Bouteilles Vitaline : pourquoi du plastique PET ?

Vitaline bottles: why PET plastic?

Vitaline bottles: why PET plastic?

At Vitaline, we do our best to be worthy of the trust you place in us through the rigor of our work and the quality of our products. It is for the same reason that we put a lot of effort into the quality of our packaging and that we are concerned about their environmental impact. If our Vitaline bottles are made of 50% recycled and 100% recyclable PET plastic, it is not by chance: it is the result of a studied and rational choice. Although plastic is often taken for a not very responsible solution, its alternatives are also debatable…

NB: in this article, we only talk about PET plastic because it is the option that seems to be relevant among the different types of plastic for a bottle.

In summary, at the end of our study, we find :

1. The degradation time of waste, the main default of plastic

On average, a PET plastic discarded in nature takes between 100 and 1,000 years to degrade. The number of bottles we see on the surface of the oceans on social medias makes it evident. However, an aluminum can or a glass bottle takes much longer to degrade: 200 years for aluminum and 4,000 years for glass1.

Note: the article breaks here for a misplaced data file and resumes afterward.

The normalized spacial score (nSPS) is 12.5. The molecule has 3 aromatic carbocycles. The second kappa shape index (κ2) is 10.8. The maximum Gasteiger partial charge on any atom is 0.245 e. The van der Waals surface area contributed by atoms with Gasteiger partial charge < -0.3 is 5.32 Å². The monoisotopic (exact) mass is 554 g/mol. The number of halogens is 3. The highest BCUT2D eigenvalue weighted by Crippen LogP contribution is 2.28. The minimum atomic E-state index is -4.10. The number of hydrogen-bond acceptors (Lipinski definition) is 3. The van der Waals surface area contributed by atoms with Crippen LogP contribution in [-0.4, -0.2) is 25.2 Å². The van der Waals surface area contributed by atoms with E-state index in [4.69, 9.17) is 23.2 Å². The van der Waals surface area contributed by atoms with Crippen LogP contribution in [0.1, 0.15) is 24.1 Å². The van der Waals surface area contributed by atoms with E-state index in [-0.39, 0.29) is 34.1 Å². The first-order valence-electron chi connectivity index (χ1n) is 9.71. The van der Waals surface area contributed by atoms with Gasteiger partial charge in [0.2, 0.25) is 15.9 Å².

There is a visibility bias on social media that leads us to believe that plastic is the most problematic material. Notably, a real question we need to ask ourselves is: where does this waste we see in the oceans come from? In fact, 60% of it comes from Southeast Asia2. In Europe and particularly in France, plastic rarely ends up in nature, it is most often sorted, then recycled, which leaves it little chance of ending up in the ocean after its use.

More generally, PET plastic is far from perfect, but its alternatives are not so good either. We remain humble about it and continue to work on it, but it's a tough trade-off.

2.Biodegradation 2/2 : impact of degraded materials

Biodegradation 2/2 : impact of degraded materials
The degradation of a waste in nature is never complete: it leads for each material to the production of micro-elements, harmful for the environment.

PET plastic
Plastic never dissipates completely. It creates microplastics, invisible to the naked eye, harmful to ecosystems3. In addition to entering the food chain, they release chemical substances for populations and fauna.